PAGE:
Ramsey's main critique of Keynes's view of probability as set forth in the Treatise as it was finally published, as well as the development of his own views, appears in The Foundations of Mathematics as the long chapter on "Truth and Probability." Here Ramsey does take note of the fact that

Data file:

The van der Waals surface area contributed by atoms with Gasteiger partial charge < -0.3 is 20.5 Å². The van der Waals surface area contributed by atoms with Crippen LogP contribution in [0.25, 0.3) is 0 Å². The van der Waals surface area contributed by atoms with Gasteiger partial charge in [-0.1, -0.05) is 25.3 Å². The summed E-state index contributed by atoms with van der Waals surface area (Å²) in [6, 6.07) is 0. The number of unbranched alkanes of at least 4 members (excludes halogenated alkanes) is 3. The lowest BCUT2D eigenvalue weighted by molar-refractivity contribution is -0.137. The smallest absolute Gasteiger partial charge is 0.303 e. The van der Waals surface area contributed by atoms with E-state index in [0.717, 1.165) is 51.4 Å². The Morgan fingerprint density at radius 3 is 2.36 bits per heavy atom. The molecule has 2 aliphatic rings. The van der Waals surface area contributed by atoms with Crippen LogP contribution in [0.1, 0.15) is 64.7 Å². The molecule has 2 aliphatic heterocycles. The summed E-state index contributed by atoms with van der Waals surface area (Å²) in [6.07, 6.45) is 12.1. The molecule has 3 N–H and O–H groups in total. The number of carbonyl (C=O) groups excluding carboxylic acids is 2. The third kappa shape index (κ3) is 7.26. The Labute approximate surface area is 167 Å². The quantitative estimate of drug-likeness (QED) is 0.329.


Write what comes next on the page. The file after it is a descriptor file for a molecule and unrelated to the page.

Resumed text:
Keynes holds that probabilities are not always expressible by numbers, but "only that there is a one-one correspondence between probability relations and the degrees of belief which they justify" (Ramsey, 1931, pp. 160-1). This renders the manifold of probabilities similar (in the technical sense) to the manifold of degrees of belief. This, remarks Ramsey, should have "provided quite as worthy material for his skepticism as did the numerical measurement of probability relations" (Ramsey, 1931, p. 161). This is an odd thing to say, since it is apparently Keynes's intuitions about rational belief that lead him to this view about probability, rather than vice versa. In any event, since the structure of this manifold of probabilities is very different from the structure of the reals between 0 and 1, to which Ramsey wished to reduce all degrees of belief and all probabilities, it is a pity that Ramsey did not provide more motivation for his drastic reduction of Keynes's rich manifold of probabilities to the simple (alleged) structure of degrees of belief.